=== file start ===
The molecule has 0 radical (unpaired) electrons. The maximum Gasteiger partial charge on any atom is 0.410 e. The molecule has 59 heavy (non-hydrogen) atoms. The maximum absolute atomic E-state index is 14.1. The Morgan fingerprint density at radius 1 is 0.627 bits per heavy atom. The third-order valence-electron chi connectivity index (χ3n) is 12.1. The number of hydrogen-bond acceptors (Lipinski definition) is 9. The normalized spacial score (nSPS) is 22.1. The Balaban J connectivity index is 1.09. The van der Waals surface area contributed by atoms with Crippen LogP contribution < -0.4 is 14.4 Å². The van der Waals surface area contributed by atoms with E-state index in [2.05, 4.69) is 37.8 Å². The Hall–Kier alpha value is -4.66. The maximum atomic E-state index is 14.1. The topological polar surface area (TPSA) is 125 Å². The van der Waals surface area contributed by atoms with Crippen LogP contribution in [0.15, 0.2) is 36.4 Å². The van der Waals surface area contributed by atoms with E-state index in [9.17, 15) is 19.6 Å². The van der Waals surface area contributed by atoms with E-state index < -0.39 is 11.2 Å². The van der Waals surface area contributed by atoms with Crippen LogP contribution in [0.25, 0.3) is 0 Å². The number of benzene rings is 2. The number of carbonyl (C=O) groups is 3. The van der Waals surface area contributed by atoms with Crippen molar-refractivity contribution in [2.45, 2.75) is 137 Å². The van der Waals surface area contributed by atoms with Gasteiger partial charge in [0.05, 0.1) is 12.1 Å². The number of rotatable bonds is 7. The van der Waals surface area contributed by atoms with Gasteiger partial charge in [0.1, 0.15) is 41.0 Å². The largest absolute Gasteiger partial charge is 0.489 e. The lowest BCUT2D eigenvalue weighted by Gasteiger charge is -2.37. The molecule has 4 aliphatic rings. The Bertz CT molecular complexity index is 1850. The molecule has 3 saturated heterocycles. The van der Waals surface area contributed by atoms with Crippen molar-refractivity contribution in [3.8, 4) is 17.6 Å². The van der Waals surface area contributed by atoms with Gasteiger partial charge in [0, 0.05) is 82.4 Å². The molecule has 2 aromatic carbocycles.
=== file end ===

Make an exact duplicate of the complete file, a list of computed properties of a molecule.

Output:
The molecule has 0 radical (unpaired) electrons. The maximum Gasteiger partial charge on any atom is 0.410 e. The molecule has 59 heavy (non-hydrogen) atoms. The maximum absolute atomic E-state index is 14.1. The Morgan fingerprint density at radius 1 is 0.627 bits per heavy atom. The third-order valence-electron chi connectivity index (χ3n) is 12.1. The number of hydrogen-bond acceptors (Lipinski definition) is 9. The normalized spacial score (nSPS) is 22.1. The Balaban J connectivity index is 1.09. The van der Waals surface area contributed by atoms with Crippen LogP contribution < -0.4 is 14.4 Å². The van der Waals surface area contributed by atoms with E-state index in [2.05, 4.69) is 37.8 Å². The Hall–Kier alpha value is -4.66. The maximum atomic E-state index is 14.1. The topological polar surface area (TPSA) is 125 Å². The van der Waals surface area contributed by atoms with Crippen LogP contribution in [0.15, 0.2) is 36.4 Å². The van der Waals surface area contributed by atoms with E-state index in [9.17, 15) is 19.6 Å². The van der Waals surface area contributed by atoms with E-state index < -0.39 is 11.2 Å². The van der Waals surface area contributed by atoms with Crippen LogP contribution in [0.25, 0.3) is 0 Å². The number of benzene rings is 2. The number of carbonyl (C=O) groups is 3. The van der Waals surface area contributed by atoms with Crippen molar-refractivity contribution in [2.45, 2.75) is 137 Å². The van der Waals surface area contributed by atoms with Gasteiger partial charge in [0.05, 0.1) is 12.1 Å². The number of rotatable bonds is 7. The van der Waals surface area contributed by atoms with Gasteiger partial charge in [0.1, 0.15) is 41.0 Å². The largest absolute Gasteiger partial charge is 0.489 e. The lowest BCUT2D eigenvalue weighted by Gasteiger charge is -2.37. The molecule has 4 aliphatic rings. The Bertz CT molecular complexity index is 1850. The molecule has 3 saturated heterocycles. The van der Waals surface area contributed by atoms with Crippen molar-refractivity contribution in [3.8, 4) is 17.6 Å². The van der Waals surface area contributed by atoms with Gasteiger partial charge in [0, 0.05) is 82.4 Å². The molecule has 2 aromatic carbocycles.